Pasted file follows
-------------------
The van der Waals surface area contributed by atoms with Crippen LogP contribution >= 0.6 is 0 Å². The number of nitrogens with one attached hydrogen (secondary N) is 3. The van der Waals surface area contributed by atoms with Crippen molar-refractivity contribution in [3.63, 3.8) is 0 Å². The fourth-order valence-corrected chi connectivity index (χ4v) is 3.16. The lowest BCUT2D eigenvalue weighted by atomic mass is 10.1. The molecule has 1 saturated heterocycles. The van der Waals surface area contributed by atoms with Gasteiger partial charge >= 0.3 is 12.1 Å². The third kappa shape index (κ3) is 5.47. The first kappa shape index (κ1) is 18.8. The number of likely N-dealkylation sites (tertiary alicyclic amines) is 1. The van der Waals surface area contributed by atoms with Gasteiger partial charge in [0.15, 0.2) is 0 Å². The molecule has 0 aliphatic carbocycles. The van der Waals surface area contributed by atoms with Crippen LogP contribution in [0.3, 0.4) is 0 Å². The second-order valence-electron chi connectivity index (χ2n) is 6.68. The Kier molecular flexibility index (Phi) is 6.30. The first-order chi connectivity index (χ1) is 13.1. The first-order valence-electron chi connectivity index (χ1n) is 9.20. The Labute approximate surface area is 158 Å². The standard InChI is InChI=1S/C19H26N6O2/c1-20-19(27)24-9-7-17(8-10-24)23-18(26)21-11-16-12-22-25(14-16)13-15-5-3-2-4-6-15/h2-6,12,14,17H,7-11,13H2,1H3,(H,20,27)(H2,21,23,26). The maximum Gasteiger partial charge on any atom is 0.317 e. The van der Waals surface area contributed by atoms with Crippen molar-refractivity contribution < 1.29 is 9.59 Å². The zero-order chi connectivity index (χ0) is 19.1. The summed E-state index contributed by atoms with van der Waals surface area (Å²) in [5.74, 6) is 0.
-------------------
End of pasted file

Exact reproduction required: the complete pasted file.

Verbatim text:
The van der Waals surface area contributed by atoms with Crippen LogP contribution >= 0.6 is 0 Å². The number of nitrogens with one attached hydrogen (secondary N) is 3. The van der Waals surface area contributed by atoms with Crippen molar-refractivity contribution in [3.63, 3.8) is 0 Å². The fourth-order valence-corrected chi connectivity index (χ4v) is 3.16. The lowest BCUT2D eigenvalue weighted by atomic mass is 10.1. The molecule has 1 saturated heterocycles. The van der Waals surface area contributed by atoms with Gasteiger partial charge >= 0.3 is 12.1 Å². The third kappa shape index (κ3) is 5.47. The first kappa shape index (κ1) is 18.8. The number of likely N-dealkylation sites (tertiary alicyclic amines) is 1. The van der Waals surface area contributed by atoms with Gasteiger partial charge in [0.15, 0.2) is 0 Å². The molecule has 0 aliphatic carbocycles. The van der Waals surface area contributed by atoms with Crippen LogP contribution in [0.3, 0.4) is 0 Å². The second-order valence-electron chi connectivity index (χ2n) is 6.68. The Kier molecular flexibility index (Phi) is 6.30. The first-order chi connectivity index (χ1) is 13.1. The first-order valence-electron chi connectivity index (χ1n) is 9.20. The Labute approximate surface area is 158 Å². The standard InChI is InChI=1S/C19H26N6O2/c1-20-19(27)24-9-7-17(8-10-24)23-18(26)21-11-16-12-22-25(14-16)13-15-5-3-2-4-6-15/h2-6,12,14,17H,7-11,13H2,1H3,(H,20,27)(H2,21,23,26). The maximum Gasteiger partial charge on any atom is 0.317 e. The van der Waals surface area contributed by atoms with Crippen molar-refractivity contribution < 1.29 is 9.59 Å². The zero-order chi connectivity index (χ0) is 19.1. The summed E-state index contributed by atoms with van der Waals surface area (Å²) in [5.74, 6) is 0.